The question: How often should I replace my pillow?
The answer: Nearly 70 percent of people say a comfortable pillow is very important to a good night's sleep, but many of us make a crucial mistake when it comes to our favorite pillows: We're keeping them for way too long.
In fact, pillows should probably be replaced around every six months, says Robert Oexman, DC, director of the Sleep to Live Institute, and definitely within two years, according to WebMD, a stark difference from the five-to-10-year lifespan of the typical mattress. "People talk about how nasty a mattress gets," says Oexman, but pillows are more frequently forgotten.
Unlike mattresses, the concern is less about the pillow breaking down and no longer providing ample support, he says. Instead, "it's just not something you want to be around longer than six months."
That's because a host of critters and debris can be found in the very pillow you lay your face on night after night after night. Dirt and oil and dead skin cells get trapped there, which might lead to acne. Dust mites, which belong to the spider family, also like to hang out in the crevices of your pillow. "You can't see them, but they're concentrated where people are in things like bedding and carpeting," says Mark R. Neustrom, DO, of Kansas City Allergy and Asthma Associates.
While Internet rumors would have you believe otherwise, your mattress and pillows don't double or triple in weight thanks to the dust mite population thriving within them. But you're still better off erring on the side of replacing bedding too frequently.
Setting aside the upsetting imagery of spider relatives holding meetings in your pillows, dust mite accumulation can cause very real health problems, namely unpleasant reactions in people who are allergic to the bugs. Roughly 20 percent of people have allergies, says Neustrom, and of those who do, around two thirds may be allergic to the types of dust mites that congregate indoors, he says.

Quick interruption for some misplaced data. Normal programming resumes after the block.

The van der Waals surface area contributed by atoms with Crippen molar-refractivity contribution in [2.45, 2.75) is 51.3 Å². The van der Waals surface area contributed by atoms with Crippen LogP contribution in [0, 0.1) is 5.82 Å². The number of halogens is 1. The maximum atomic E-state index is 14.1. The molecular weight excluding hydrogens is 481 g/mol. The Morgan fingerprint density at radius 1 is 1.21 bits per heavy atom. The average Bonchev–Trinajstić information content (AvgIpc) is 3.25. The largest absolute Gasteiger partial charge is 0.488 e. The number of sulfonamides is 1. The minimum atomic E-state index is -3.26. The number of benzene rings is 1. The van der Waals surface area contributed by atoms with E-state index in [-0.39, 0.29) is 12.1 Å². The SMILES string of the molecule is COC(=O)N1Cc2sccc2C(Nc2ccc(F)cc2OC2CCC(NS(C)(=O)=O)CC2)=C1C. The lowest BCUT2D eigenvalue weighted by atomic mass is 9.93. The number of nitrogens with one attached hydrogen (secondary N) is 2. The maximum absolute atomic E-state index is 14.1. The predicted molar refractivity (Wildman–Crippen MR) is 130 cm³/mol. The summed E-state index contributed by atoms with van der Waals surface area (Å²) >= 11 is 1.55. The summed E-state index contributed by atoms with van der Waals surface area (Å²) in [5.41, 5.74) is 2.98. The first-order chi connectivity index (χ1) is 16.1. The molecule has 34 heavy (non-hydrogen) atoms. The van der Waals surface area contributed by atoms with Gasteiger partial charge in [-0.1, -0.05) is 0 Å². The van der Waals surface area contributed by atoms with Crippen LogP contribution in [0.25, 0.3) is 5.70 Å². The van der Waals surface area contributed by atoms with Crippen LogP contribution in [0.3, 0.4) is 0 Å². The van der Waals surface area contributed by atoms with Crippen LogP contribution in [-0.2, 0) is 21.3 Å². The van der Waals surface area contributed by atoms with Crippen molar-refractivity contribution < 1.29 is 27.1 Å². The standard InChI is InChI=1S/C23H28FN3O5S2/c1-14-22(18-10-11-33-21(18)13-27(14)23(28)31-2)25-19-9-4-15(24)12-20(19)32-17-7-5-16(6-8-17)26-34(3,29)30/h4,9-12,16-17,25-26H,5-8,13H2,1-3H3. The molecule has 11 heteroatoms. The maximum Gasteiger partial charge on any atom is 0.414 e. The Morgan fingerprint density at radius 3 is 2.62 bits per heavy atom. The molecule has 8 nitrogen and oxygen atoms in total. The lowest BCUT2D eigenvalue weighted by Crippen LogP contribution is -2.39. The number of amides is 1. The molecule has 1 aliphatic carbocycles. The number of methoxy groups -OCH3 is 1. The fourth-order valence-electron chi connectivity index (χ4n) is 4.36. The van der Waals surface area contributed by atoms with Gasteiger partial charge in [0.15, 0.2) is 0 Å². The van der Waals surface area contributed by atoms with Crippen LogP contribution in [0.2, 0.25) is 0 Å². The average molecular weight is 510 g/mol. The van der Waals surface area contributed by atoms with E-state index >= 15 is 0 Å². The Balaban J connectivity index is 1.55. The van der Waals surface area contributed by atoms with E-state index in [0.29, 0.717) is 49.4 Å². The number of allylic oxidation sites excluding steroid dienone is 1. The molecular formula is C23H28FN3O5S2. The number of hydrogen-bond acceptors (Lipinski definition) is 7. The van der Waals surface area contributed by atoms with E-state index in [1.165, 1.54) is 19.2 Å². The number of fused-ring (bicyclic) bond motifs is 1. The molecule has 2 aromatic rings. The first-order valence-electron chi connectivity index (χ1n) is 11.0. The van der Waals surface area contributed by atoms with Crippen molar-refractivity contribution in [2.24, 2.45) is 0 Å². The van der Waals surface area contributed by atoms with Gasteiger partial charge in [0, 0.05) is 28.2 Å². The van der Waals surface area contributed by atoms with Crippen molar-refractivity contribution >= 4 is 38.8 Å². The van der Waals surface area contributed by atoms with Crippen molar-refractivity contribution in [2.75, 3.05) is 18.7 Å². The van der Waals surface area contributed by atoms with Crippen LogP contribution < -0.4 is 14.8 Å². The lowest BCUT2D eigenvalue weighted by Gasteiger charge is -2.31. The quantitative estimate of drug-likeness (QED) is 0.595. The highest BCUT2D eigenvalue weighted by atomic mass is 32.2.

Unlike allergens like cat dander, however, the protein that triggers reactions to dust mites isn't typically airborne, he says, so symptoms that are particularly strong first thing in the morning is a good sign the problem might be your pillow. Anyone with year-round nasal symptoms also might want to get tested for a dust mite allergy, he says.
The good news, however, is that dust mites don't carry with them any risks other than those allergic or asthmatic reactions, and they don't spread any kind of disease. Still, that doesn't mean you want to be sleeping among hundreds of thousands of them.
Airtight covers for mattresses and pillows can certainly help, as can washing bedding -- including pillows -- regularly. Thirty minutes on low in the dryer can also help clear out some of the clutter from your pillows, says Oexman.
When the time does come to shop for a new pillow, keep in mind that the goal is to find one that fills the gap between your head and your shoulders when you lie down. The perfect pillow positions your head into alignment when you're snuggling in your favorite sleep position, says Oexman. Stomach and back sleepers need much thinner pillows than side sleepers for this reason, he says. Whether you purchase a down or a foam or a gel pillow is entirely up to your personal preference, he says. Whenever you get a new mattress, he adds, you must also get a new pillow, as the gap between your head and shoulders will change with the change in mattress firmness.
And what about that old trick to measure pillow support of folding it in half and then placing a shoe on top to see if it will stay put? Oexman says this carries no weight whatsoever. "Take a down pillow made for a stomach sleeper," he says. “That's going to be a very, very thin pillow, and when you fold it over, that shoe's not going to flip off, but that's still the right pillow for a stomach sleeper."